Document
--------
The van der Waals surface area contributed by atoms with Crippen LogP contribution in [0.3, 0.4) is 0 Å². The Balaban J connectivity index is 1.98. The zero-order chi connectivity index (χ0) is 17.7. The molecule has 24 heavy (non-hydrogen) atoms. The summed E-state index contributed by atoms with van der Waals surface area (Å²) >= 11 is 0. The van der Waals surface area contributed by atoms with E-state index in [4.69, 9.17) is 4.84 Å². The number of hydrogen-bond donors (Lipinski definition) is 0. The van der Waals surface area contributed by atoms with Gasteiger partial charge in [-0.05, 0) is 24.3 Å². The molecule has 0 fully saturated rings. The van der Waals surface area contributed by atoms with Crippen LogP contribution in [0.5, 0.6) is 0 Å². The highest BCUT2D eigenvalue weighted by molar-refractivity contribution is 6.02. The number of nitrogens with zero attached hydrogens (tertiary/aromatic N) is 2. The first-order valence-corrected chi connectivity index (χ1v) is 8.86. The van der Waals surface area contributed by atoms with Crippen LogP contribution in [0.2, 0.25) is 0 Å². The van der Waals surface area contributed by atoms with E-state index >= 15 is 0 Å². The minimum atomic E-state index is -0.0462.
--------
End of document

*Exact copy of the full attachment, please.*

The van der Waals surface area contributed by atoms with Crippen LogP contribution in [0.3, 0.4) is 0 Å². The Balaban J connectivity index is 1.98. The zero-order chi connectivity index (χ0) is 17.7. The molecule has 24 heavy (non-hydrogen) atoms. The summed E-state index contributed by atoms with van der Waals surface area (Å²) >= 11 is 0. The van der Waals surface area contributed by atoms with E-state index in [4.69, 9.17) is 4.84 Å². The number of hydrogen-bond donors (Lipinski definition) is 0. The van der Waals surface area contributed by atoms with Gasteiger partial charge in [-0.05, 0) is 24.3 Å². The molecule has 0 fully saturated rings. The van der Waals surface area contributed by atoms with Crippen LogP contribution in [0.5, 0.6) is 0 Å². The highest BCUT2D eigenvalue weighted by molar-refractivity contribution is 6.02. The number of nitrogens with zero attached hydrogens (tertiary/aromatic N) is 2. The first-order valence-corrected chi connectivity index (χ1v) is 8.86. The van der Waals surface area contributed by atoms with Crippen LogP contribution in [0.2, 0.25) is 0 Å². The van der Waals surface area contributed by atoms with E-state index >= 15 is 0 Å². The minimum atomic E-state index is -0.0462.